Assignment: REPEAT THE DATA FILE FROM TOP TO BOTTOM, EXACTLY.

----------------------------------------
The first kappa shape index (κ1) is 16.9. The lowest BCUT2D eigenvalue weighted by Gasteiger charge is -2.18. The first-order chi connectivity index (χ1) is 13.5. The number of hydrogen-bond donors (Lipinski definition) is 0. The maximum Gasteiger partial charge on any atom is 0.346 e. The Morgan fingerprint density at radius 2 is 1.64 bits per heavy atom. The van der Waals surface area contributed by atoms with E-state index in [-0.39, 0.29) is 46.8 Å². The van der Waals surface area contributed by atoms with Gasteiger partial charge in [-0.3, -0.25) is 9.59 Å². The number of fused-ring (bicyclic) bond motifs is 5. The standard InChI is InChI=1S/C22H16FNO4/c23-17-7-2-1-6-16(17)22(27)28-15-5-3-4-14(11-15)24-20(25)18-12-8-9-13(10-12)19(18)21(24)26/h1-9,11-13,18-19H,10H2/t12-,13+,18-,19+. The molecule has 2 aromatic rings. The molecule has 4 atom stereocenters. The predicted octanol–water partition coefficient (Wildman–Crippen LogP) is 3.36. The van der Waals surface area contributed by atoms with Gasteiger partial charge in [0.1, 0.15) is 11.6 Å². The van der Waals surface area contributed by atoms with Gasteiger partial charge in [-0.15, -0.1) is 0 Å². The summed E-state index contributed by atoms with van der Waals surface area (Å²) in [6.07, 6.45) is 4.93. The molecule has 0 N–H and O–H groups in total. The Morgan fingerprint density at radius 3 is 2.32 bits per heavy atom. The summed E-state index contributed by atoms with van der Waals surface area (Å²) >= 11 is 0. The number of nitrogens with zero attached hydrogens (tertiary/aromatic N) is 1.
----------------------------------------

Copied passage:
The first kappa shape index (κ1) is 16.9. The lowest BCUT2D eigenvalue weighted by Gasteiger charge is -2.18. The first-order chi connectivity index (χ1) is 13.5. The number of hydrogen-bond donors (Lipinski definition) is 0. The maximum Gasteiger partial charge on any atom is 0.346 e. The Morgan fingerprint density at radius 2 is 1.64 bits per heavy atom. The van der Waals surface area contributed by atoms with E-state index in [-0.39, 0.29) is 46.8 Å². The van der Waals surface area contributed by atoms with Gasteiger partial charge in [-0.3, -0.25) is 9.59 Å². The number of fused-ring (bicyclic) bond motifs is 5. The standard InChI is InChI=1S/C22H16FNO4/c23-17-7-2-1-6-16(17)22(27)28-15-5-3-4-14(11-15)24-20(25)18-12-8-9-13(10-12)19(18)21(24)26/h1-9,11-13,18-19H,10H2/t12-,13+,18-,19+. The molecule has 2 aromatic rings. The molecule has 4 atom stereocenters. The predicted octanol–water partition coefficient (Wildman–Crippen LogP) is 3.36. The van der Waals surface area contributed by atoms with Gasteiger partial charge in [0.1, 0.15) is 11.6 Å². The van der Waals surface area contributed by atoms with Gasteiger partial charge in [-0.15, -0.1) is 0 Å². The summed E-state index contributed by atoms with van der Waals surface area (Å²) in [6.07, 6.45) is 4.93. The molecule has 0 N–H and O–H groups in total. The Morgan fingerprint density at radius 3 is 2.32 bits per heavy atom. The summed E-state index contributed by atoms with van der Waals surface area (Å²) >= 11 is 0. The number of nitrogens with zero attached hydrogens (tertiary/aromatic N) is 1.